After their face off with the Hyena's they did not have to move far for their next meal, killing a Giraffe, there's a surprise, in Steep Tsharalumi Crossing. They spent the next couple of days in the riverbed, once again feeding, sleeping and chasing off the many Hyena's that were still in the area, as well as trying to keep dry, as it was over this period that we received our first substantial summer rains.

It was also during this period that another of our very welcome visitors popped in, the three female Cheetahs that visited us during the previous month. They have moved in from the North West crossing from the Brasserie into Peru and have been slowly making their way South over the last few days. Always a special sighting and something that is rather rare in our traversing area. The direction they are now heading in will take them back to area of their birth, a region that is more suitable for Cheetah, as the Norths vegetation is somewhat thick. The open plains of the South are far more suitable and I'm sure that's what they are in search of.

As I mentioned above, things may have slowed, but we are still finding our special friends, just not as regularly. On the Leopard front, Kuhanya has been awfully elusive and she has not been seen in the last two weeks. We did however find Mbali late one evening traversing a section of an old territory she used to haunt, this could maybe explain why we haven't seen her of late, we've been looking in the wrong area. Both Rockfig Jnr and Ntombi's cubs have not been seen of recent but both moms have been seen on the odd occasion. With the arrival of the new Impala and the baby Warthogs, it will only get more difficult to find them.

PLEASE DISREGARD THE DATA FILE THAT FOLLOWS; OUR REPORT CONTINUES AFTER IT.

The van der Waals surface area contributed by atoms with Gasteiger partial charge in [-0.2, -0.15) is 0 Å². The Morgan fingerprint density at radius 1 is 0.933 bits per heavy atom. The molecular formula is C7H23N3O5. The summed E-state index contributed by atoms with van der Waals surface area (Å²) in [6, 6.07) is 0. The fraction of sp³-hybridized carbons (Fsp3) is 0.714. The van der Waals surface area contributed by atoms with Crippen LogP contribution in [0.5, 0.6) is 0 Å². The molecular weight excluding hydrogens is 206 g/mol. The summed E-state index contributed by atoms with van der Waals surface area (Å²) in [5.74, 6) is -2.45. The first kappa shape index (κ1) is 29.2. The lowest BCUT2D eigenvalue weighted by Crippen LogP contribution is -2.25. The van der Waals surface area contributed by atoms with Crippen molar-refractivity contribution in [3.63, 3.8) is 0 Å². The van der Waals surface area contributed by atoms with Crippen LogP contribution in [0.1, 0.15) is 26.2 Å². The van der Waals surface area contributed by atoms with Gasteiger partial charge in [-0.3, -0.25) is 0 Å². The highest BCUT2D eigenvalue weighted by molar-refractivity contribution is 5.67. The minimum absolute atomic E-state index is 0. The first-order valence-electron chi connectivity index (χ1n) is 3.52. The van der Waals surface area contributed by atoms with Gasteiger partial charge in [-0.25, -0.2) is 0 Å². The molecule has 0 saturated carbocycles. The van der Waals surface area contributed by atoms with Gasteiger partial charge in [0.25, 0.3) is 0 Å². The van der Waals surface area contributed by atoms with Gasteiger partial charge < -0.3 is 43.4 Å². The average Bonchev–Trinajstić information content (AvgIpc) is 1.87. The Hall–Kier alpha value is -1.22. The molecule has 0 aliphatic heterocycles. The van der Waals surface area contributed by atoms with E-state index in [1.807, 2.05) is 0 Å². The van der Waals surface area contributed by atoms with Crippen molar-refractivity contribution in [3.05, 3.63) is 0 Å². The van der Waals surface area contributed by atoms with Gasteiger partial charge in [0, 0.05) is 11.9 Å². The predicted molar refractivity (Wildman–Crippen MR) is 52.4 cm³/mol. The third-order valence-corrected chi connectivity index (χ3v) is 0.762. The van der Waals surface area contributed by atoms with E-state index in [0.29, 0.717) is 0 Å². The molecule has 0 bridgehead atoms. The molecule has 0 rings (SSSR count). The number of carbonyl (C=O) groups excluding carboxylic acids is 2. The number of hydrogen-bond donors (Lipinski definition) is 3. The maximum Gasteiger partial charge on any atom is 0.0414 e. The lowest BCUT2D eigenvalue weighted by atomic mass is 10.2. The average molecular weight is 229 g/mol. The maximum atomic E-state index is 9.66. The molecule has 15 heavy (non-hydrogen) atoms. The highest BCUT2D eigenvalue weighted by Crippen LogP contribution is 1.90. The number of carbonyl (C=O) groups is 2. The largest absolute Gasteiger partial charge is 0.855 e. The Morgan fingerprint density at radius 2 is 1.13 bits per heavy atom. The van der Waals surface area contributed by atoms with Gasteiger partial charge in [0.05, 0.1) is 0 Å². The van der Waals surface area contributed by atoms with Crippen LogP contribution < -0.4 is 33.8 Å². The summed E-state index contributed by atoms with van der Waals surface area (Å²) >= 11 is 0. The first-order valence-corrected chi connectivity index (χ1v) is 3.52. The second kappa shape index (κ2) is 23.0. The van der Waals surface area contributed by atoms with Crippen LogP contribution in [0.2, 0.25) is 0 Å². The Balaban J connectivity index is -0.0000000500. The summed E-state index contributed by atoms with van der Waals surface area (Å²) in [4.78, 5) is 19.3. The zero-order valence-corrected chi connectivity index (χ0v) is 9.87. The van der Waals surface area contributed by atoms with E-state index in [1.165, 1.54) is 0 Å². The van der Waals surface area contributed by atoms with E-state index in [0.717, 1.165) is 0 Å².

The Buffalo have still not reappeared, with us only finding scattered groups of Dagha Boys around the reserve. The Elephant on the other hand have returned with both Kambaku's, large bull elephants, and breeding herds slowly filtering back into the area. On the Rhino front, it's been pretty busy by our standards, with us viewing both Ntenga Tenga and Shangula, we can also add a couple of fleeting glimpses of KNP ( Kruger National Park) visitors as they make their way back at high speed to Skukuza.

On a very sad note I bring you the news that one of the White Lion male cubs has died. This comes the morning after one of my best evenings spent with them.